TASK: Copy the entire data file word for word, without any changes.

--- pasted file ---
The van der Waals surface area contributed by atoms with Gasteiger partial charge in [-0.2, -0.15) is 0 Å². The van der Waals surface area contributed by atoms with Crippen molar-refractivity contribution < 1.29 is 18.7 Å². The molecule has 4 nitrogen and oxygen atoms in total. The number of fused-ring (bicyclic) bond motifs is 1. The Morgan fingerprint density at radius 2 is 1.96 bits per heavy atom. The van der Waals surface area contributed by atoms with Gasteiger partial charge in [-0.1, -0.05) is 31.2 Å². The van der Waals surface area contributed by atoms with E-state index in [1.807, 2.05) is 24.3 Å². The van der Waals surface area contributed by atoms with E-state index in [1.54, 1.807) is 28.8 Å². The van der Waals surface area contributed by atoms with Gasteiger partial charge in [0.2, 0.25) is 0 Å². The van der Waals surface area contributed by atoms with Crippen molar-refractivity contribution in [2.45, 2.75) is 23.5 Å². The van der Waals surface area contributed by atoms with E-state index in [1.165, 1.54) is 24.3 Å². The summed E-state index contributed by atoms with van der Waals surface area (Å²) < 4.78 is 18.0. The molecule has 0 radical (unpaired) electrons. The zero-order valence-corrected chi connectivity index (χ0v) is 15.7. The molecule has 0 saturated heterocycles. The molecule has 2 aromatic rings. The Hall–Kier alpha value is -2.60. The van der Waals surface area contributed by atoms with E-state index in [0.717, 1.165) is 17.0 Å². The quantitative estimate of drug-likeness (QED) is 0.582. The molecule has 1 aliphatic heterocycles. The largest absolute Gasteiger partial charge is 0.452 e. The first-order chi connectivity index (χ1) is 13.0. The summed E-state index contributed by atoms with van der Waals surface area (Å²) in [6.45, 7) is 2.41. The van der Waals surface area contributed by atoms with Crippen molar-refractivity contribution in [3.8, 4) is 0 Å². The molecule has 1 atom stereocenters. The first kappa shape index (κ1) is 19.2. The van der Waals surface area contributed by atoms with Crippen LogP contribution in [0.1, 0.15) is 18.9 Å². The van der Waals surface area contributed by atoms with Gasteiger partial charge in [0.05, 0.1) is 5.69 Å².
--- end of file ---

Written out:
The van der Waals surface area contributed by atoms with Gasteiger partial charge in [-0.2, -0.15) is 0 Å². The van der Waals surface area contributed by atoms with Crippen molar-refractivity contribution < 1.29 is 18.7 Å². The molecule has 4 nitrogen and oxygen atoms in total. The number of fused-ring (bicyclic) bond motifs is 1. The Morgan fingerprint density at radius 2 is 1.96 bits per heavy atom. The van der Waals surface area contributed by atoms with Gasteiger partial charge in [-0.1, -0.05) is 31.2 Å². The van der Waals surface area contributed by atoms with E-state index in [1.807, 2.05) is 24.3 Å². The van der Waals surface area contributed by atoms with E-state index in [1.54, 1.807) is 28.8 Å². The van der Waals surface area contributed by atoms with Gasteiger partial charge in [0.2, 0.25) is 0 Å². The van der Waals surface area contributed by atoms with Crippen molar-refractivity contribution in [2.45, 2.75) is 23.5 Å². The van der Waals surface area contributed by atoms with E-state index in [1.165, 1.54) is 24.3 Å². The summed E-state index contributed by atoms with van der Waals surface area (Å²) < 4.78 is 18.0. The molecule has 0 radical (unpaired) electrons. The zero-order valence-corrected chi connectivity index (χ0v) is 15.7. The molecule has 0 saturated heterocycles. The molecule has 2 aromatic rings. The Hall–Kier alpha value is -2.60. The van der Waals surface area contributed by atoms with E-state index in [0.717, 1.165) is 17.0 Å². The quantitative estimate of drug-likeness (QED) is 0.582. The molecule has 1 aliphatic heterocycles. The largest absolute Gasteiger partial charge is 0.452 e. The first-order chi connectivity index (χ1) is 13.0. The summed E-state index contributed by atoms with van der Waals surface area (Å²) in [6.45, 7) is 2.41. The van der Waals surface area contributed by atoms with Crippen molar-refractivity contribution in [3.8, 4) is 0 Å². The molecule has 1 atom stereocenters. The first kappa shape index (κ1) is 19.2. The van der Waals surface area contributed by atoms with Crippen LogP contribution in [0.1, 0.15) is 18.9 Å². The van der Waals surface area contributed by atoms with Gasteiger partial charge in [0.05, 0.1) is 5.69 Å².